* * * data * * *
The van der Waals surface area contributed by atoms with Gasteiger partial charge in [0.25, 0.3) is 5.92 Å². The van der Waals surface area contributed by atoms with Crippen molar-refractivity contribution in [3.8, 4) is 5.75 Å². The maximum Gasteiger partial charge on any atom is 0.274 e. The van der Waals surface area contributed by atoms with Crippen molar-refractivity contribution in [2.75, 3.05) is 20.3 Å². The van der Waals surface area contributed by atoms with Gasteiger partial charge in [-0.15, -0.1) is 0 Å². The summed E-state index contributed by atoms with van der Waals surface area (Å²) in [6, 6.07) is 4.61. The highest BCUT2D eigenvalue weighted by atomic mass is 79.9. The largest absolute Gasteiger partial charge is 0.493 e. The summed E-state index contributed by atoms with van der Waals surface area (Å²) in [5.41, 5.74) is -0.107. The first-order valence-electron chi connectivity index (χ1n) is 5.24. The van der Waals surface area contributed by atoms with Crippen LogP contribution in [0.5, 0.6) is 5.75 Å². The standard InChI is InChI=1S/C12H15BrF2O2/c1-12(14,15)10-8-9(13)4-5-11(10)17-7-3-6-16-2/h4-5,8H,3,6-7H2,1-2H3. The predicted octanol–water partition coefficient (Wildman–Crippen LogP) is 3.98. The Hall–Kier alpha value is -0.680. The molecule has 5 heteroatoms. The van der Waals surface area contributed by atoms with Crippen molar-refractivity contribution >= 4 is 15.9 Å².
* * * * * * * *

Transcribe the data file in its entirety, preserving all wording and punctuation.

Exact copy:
The van der Waals surface area contributed by atoms with Gasteiger partial charge in [0.25, 0.3) is 5.92 Å². The van der Waals surface area contributed by atoms with Crippen molar-refractivity contribution in [3.8, 4) is 5.75 Å². The maximum Gasteiger partial charge on any atom is 0.274 e. The van der Waals surface area contributed by atoms with Crippen molar-refractivity contribution in [2.75, 3.05) is 20.3 Å². The van der Waals surface area contributed by atoms with Gasteiger partial charge in [-0.15, -0.1) is 0 Å². The summed E-state index contributed by atoms with van der Waals surface area (Å²) in [6, 6.07) is 4.61. The highest BCUT2D eigenvalue weighted by atomic mass is 79.9. The largest absolute Gasteiger partial charge is 0.493 e. The summed E-state index contributed by atoms with van der Waals surface area (Å²) in [5.41, 5.74) is -0.107. The first-order valence-electron chi connectivity index (χ1n) is 5.24. The van der Waals surface area contributed by atoms with Crippen LogP contribution in [0.5, 0.6) is 5.75 Å². The standard InChI is InChI=1S/C12H15BrF2O2/c1-12(14,15)10-8-9(13)4-5-11(10)17-7-3-6-16-2/h4-5,8H,3,6-7H2,1-2H3. The predicted octanol–water partition coefficient (Wildman–Crippen LogP) is 3.98. The Hall–Kier alpha value is -0.680. The molecule has 5 heteroatoms. The van der Waals surface area contributed by atoms with Crippen molar-refractivity contribution >= 4 is 15.9 Å².